I feel fortunate school district superintendent Terry Sullivan no longer teaches students since he “believes photo radar does curb speeding,” which has no basis in fact and he advocates this based on an anecdote told to him by a Penticton mayoral candidate who once heard that a car drove over a foot (The Daily News, Aug. 28).
This is hardly enough to change public policy and shows lack of critical thinking skills and contempt for logic and the scientific method.
A shortlist of groups that, using scholarly principles, have denied the efficacy of photo radar to alter driver behaviour and affect safety includes the National Highway and Traffic Safety Administration (U.S.) and the B.C. Medical Association and its committee on traffic safety on which I was a member for 12 years and was tasked to review all data on MVA’s and traffic safety.
A long established scientific advocacy group in B.C. under Ian Tootill is called SENSE (safety through education not speed enforcement) and its efforts are directed at the education of the public by publicizing the leading causes of traffic accidents/fatalities.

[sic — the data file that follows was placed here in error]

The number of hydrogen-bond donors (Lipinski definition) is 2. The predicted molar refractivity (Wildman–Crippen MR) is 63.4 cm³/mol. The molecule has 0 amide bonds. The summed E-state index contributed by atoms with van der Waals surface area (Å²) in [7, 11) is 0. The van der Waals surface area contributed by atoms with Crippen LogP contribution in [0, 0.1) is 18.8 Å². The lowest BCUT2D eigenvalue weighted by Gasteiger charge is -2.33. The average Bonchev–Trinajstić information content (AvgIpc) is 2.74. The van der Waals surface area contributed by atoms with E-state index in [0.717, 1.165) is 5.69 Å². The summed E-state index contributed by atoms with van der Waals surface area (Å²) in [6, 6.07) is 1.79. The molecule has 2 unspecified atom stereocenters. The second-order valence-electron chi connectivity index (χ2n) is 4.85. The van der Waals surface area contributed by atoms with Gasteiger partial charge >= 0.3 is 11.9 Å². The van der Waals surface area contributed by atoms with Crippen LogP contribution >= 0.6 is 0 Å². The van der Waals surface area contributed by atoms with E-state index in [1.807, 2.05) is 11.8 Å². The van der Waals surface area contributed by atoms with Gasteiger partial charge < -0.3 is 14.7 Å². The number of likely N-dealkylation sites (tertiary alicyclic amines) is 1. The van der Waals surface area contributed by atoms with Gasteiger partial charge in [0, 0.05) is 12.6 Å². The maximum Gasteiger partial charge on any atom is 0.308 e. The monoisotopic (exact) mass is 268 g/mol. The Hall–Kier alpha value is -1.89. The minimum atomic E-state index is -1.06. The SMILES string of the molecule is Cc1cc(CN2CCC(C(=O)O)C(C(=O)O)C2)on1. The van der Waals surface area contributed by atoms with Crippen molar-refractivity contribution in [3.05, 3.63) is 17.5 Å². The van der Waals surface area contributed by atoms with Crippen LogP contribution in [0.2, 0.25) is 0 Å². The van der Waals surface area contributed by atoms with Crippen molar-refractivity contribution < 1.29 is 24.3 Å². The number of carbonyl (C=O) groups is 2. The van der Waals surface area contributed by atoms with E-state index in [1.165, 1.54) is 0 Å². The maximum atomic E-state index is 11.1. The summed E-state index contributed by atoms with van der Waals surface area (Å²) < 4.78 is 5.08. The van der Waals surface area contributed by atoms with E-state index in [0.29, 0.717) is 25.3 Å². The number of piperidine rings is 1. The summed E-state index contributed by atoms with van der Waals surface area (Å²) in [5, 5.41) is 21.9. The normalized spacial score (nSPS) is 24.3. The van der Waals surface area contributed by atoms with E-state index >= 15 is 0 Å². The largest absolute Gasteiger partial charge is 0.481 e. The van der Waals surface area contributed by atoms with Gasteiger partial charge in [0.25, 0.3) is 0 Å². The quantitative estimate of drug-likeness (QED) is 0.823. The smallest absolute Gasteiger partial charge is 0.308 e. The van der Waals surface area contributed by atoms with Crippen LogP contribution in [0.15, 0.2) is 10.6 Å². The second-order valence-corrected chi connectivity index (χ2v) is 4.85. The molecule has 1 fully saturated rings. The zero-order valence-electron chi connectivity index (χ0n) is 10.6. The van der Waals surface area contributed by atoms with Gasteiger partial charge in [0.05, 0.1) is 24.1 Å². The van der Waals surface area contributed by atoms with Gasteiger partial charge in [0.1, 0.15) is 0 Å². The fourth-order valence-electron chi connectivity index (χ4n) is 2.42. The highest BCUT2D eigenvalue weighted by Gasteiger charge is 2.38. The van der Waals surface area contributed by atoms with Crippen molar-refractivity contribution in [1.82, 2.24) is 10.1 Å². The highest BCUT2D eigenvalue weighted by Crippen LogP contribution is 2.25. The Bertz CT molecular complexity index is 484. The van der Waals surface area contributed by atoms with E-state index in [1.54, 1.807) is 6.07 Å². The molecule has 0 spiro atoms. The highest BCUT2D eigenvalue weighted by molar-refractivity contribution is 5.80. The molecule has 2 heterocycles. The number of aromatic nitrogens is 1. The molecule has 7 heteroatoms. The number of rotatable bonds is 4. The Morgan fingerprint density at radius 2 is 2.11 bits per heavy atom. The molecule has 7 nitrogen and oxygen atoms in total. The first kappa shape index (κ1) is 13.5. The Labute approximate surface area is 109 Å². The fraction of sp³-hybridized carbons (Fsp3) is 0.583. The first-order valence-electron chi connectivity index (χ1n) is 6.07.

The Canadian Medical Association general council at its 2003 AGM in Winnipeg resolved that all levels of government direct their attention to the leading causes of traffic accidents and fatalities. These include in order:
* Failure to yield
* Driving without due care and attention
* Excess speed for weather/road conditions
* Driving under the influence (today including cellphones)
* Speeding comes in just above hitting wild animals.
The CMA also advocated improvement in driver education based on the European model rather than “if you can parallel park you can drive.” This would address superintendent Sullivan’s “noon hour issues by some of our students” and take photo radar off the table.
City councillor Marg Spina when she attends the Union of B.C. Municipalities’ upcoming meeting should take note of the wealth of scientific evidence on traffic safety and not drink the Kool-Aid of photo radar.
My only brother was killed at age 37 by a bad driver and I have been an advocate of safe driving for decades. Photo radar would contribute nothing to the debate but if superintendent Sullivan would teach within his jurisdiction the evil of mixing cellphones and texting while at the wheel, he will have earned our gratitude and probably saved a life along the way.
DENNIS M. KARPIAK, MD